If you swap a later bike out to tapered roller steering head bearings only an idiot or someone who knows no better will leave the inner spacer tube out.
There is no form of vernier adjustment so the inner tube is used to set the bearings.
The end result is flawless rotation and a breeze to set up once done, simply torque the bottom nut which you can not do with the inner spacer removed, the lower triple pinch bolts would become part of that equation if that Micky Mouse method was used. :D
What was your reason for changing to taper rollers?
 

Time Warp

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What was your reason for changing to taper rollers?
The short answer is because I can.
A taper roller bearing has no problem with axial or radial load and both of those forces are applied in the steering head one way or another.
I bought new 6205 bearings and then thought about using angular contacts but setting the preload would be time consuming, I then thought about a taper bearing in the lower for load with a 6205 in the upper for alignment but then just used the two taper bearings.
Of course the later bike has no means to adjust tapers so to me it is not a simple swap (unless you take the time to set the inner spacer tube length)

Does it matter, probably not, no doubt someone would post they had had the same 6205's in their Commando for 60 years and ran the bike on chip fat for the same time with no problem.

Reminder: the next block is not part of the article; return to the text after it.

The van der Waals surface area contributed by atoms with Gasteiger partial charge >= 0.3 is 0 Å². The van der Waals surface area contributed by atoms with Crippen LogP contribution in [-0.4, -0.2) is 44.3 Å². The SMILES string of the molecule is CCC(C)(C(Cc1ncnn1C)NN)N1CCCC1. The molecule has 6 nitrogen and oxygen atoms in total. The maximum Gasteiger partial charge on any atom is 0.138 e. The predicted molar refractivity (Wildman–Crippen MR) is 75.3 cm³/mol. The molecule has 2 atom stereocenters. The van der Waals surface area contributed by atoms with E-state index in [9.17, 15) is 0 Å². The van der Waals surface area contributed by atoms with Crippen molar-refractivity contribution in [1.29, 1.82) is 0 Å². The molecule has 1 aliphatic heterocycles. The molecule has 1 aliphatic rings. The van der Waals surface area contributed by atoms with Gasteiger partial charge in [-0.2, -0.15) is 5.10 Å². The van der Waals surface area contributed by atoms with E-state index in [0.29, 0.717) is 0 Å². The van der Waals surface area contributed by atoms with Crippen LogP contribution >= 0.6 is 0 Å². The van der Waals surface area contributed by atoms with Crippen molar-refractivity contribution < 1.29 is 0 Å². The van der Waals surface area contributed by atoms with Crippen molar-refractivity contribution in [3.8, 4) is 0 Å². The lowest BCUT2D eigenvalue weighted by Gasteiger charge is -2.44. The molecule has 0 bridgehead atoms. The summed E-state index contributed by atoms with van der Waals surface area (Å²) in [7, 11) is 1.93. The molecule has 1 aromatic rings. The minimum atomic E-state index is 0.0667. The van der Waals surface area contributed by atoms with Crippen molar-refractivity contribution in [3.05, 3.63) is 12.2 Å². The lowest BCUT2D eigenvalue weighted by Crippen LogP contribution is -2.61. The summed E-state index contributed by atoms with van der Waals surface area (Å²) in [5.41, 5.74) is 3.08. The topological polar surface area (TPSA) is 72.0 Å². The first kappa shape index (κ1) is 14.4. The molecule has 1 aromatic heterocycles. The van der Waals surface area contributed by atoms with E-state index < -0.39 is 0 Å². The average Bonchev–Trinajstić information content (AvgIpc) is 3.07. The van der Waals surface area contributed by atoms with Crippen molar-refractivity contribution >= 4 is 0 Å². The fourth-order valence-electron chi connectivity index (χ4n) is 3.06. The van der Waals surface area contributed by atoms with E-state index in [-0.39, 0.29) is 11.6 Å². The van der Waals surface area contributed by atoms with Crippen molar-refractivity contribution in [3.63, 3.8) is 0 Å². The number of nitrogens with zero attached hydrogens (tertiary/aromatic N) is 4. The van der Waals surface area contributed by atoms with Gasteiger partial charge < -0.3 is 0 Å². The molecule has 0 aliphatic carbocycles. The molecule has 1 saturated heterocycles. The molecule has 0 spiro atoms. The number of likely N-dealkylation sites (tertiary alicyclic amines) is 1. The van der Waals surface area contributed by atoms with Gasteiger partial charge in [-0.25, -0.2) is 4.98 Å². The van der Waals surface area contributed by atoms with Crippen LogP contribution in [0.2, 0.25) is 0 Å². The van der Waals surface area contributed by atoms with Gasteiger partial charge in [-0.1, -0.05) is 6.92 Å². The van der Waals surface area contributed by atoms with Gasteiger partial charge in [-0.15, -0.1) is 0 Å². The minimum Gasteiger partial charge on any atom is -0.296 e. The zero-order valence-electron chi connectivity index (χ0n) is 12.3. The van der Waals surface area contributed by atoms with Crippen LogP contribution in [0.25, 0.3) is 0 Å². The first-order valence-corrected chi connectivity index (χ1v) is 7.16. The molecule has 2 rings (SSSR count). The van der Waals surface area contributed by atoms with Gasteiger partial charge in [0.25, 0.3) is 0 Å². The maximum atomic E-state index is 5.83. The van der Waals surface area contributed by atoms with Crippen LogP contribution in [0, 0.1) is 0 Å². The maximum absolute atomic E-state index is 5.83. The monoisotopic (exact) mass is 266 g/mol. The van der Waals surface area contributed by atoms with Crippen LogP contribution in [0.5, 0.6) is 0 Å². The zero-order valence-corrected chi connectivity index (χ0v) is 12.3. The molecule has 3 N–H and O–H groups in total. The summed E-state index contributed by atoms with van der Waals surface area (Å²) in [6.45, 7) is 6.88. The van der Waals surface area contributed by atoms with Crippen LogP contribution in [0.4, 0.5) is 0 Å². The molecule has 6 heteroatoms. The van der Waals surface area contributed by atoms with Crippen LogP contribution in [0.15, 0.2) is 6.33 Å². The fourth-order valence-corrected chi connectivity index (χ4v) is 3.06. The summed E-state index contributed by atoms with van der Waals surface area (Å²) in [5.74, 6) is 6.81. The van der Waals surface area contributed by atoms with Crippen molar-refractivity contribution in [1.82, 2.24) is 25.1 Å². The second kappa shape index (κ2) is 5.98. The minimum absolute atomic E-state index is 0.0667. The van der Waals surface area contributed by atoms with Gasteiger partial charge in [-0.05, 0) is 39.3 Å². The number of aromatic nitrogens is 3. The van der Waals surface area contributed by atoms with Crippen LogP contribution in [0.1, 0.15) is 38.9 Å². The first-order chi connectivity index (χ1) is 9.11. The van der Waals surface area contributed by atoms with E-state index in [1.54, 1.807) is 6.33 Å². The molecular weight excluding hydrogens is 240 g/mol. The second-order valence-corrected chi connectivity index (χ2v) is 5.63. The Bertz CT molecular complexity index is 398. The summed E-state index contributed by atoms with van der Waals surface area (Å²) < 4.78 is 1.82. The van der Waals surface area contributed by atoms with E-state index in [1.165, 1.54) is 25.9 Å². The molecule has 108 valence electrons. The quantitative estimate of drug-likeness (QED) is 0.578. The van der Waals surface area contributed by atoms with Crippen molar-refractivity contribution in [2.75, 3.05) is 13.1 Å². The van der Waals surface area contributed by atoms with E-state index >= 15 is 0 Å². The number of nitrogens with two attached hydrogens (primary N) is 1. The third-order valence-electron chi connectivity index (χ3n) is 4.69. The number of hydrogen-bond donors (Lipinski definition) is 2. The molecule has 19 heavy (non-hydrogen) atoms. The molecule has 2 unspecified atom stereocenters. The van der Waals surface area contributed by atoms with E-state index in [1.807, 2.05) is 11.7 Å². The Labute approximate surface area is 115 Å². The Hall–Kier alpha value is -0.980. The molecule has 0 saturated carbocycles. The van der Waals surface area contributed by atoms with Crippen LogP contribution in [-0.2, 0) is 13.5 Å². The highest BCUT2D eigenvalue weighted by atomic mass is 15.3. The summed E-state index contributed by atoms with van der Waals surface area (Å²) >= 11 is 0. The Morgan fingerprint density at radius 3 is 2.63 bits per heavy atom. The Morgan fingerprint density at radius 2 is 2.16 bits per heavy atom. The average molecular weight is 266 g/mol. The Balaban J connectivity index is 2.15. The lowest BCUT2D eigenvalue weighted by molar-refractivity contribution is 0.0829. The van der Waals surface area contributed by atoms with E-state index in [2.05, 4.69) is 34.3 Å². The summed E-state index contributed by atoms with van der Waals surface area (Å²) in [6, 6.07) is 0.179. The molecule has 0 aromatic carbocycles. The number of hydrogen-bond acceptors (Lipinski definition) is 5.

Its not that there is anything wrong with the stock bearing set up (The 6205 bearings are large enough to compensate for being in axial load) but to me based on what was used before and even that seems to be vague (cup and ball or angular contacts) suggests the 6205 was a budget measure based on a simplified triple clamp at a time when the company was under financial pressure.
My Moto Guzzi and three Ducati's of the same time period came stock with tapered roller steering head bearings but of course all have twin bearing adjusting rings which the Commando does not have hence the retained inner spacer tube in my case, done and dusted now and no doubt will never need touching again by me.
It can go in the same line of thought as the Continental radial tyres, not a necessity but can do no harm and might be an improvement.
 
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TW